In today's world, the digital divide is not just a technology problem. It is a governance problem. In a world where access to government services, products, information, education and much more are primarily available as online resources, the lack of digital access to individual citizens is a problem of democracy. This requires government and private sector participants to come together to build not just digital infrastructure and services but also the applications and resources that are accessible by all, irrespective of location and literacy.

What is the digital divide?

In simple terms, the digital divide is the gap among citizens in terms of access and use of the internet and digital services. This gap exists at three levels:

  • Digital Access and Coverage: This is the most direct expression of the digital gap. It is a simple measure of those connected to the digital ecosystem and those left out. Digital access also includes access to devices that can use such digital coverage. Today in India, more than 870 million citizens are connected through mobiles and landlines, with nearly 500 million who are unconnected and, as a result, left out of the national mainstream.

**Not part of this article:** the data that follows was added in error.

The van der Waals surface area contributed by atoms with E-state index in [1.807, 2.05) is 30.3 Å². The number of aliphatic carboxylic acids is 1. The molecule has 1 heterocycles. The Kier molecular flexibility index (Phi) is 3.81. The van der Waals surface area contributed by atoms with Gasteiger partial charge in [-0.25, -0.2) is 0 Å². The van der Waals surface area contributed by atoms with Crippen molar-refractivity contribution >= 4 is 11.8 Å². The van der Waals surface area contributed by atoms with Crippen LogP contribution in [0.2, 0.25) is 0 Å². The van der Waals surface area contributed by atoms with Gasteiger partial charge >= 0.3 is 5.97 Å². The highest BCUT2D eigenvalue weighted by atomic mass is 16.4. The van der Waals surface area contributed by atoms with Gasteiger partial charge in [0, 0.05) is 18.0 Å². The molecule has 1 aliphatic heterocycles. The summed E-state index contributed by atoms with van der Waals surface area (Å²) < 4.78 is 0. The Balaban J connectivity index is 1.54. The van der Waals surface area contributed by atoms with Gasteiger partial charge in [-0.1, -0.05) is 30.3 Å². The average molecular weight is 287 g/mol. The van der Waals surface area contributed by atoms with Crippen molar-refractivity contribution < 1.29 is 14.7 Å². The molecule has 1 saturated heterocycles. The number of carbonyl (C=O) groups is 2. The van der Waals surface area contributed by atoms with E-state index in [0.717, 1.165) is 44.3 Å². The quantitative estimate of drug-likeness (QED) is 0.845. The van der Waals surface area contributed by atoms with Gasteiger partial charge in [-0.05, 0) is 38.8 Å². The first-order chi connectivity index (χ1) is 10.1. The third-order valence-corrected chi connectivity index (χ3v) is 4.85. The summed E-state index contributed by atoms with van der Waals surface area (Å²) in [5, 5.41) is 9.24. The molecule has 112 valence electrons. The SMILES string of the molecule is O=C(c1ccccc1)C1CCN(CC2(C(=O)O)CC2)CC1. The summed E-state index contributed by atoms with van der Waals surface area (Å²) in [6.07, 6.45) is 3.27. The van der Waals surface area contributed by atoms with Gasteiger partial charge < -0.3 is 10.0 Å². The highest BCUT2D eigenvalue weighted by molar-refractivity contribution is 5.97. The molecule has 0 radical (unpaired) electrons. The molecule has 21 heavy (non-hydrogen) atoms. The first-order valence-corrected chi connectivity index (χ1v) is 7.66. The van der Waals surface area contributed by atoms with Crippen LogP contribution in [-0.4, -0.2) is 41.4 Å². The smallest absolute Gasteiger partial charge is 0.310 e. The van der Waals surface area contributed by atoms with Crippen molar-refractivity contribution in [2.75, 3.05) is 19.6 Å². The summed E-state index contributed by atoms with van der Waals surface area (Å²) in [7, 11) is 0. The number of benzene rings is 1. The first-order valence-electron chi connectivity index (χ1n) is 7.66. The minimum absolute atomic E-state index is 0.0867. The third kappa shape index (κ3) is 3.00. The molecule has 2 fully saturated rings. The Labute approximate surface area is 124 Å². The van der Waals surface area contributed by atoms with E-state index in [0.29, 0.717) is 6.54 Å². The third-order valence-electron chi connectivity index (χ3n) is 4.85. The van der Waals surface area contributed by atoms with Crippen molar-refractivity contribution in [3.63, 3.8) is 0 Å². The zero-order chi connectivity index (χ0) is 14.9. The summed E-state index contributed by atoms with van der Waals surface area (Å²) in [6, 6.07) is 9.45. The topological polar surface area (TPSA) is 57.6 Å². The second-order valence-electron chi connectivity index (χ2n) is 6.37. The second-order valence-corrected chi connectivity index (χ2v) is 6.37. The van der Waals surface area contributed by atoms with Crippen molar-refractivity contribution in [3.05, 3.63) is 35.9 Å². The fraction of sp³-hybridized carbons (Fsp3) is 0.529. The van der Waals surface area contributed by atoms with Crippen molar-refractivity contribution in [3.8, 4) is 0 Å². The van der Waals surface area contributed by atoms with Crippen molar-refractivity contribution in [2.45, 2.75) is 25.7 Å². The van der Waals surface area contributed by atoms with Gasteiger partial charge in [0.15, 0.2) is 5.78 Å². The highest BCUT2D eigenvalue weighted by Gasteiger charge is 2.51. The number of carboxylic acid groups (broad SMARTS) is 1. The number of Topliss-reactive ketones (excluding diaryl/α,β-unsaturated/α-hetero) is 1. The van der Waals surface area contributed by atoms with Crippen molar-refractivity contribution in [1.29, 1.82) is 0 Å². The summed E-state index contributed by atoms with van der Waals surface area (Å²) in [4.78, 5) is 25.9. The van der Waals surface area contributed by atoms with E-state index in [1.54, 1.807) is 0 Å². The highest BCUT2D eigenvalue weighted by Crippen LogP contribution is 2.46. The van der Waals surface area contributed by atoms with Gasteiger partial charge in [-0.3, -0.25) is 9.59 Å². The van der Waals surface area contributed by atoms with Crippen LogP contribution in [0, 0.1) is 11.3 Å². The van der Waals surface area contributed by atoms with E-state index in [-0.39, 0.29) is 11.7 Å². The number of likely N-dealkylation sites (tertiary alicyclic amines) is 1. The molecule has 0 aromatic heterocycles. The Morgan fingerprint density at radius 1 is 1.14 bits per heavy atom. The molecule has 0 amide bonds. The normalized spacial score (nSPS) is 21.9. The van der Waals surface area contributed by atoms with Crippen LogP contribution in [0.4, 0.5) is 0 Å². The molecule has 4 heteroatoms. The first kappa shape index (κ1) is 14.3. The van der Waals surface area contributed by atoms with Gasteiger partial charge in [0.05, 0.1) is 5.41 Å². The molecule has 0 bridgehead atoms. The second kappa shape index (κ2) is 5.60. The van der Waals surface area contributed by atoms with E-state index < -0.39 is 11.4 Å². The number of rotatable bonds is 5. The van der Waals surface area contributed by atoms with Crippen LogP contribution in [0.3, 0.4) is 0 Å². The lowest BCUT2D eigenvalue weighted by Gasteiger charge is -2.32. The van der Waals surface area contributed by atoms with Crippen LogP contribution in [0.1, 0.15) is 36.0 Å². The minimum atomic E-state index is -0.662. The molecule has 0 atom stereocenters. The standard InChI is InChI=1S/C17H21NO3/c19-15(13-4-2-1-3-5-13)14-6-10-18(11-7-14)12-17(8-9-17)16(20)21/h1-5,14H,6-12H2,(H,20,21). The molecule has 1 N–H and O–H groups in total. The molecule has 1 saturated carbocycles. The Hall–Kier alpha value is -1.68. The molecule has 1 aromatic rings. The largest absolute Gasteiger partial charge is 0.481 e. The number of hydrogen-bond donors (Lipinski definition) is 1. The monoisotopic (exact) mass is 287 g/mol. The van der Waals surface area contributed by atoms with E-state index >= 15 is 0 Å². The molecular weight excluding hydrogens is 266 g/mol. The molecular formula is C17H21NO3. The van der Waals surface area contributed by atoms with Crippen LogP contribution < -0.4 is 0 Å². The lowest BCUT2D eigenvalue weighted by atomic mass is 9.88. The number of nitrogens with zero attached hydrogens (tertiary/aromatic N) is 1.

• Digital Literacy: Discussions of the digital divide requires us to recognise that citizens may lack the basic digital literacy skills required to participate in the digital world. This is especially acute in societies where literacy is limited to simple reading and writing skills in their native language. This means that even when access and coverage are available, many citizens are as disconnected as those living in unconnected areas.
  • Digital Utilisation: And finally, there is the problem of lack of utilisation even when there is access and literacy. This may result from poorly designed resources or expenses involved in utilising digital tools. It may also result from digital fear, where users who are happy to check their account balances online fear connecting their bank accounts with services for suspicion of fraud.

Across these three levels, the ultimate problem is one where many citizens are left out of a world that is increasingly becoming digital first.

Why is it a problem of democracy?

But this can't be seen purely as a technological issue. Life is today becoming digital first. E-governance initiatives have transformed almost every government touchpoint into a digital one. Many government initiatives like Aadhar (universal digital identification number), Zero-balance bank accounts, and direct benefits transfers require digital connectivity. Imagine the below scenarios: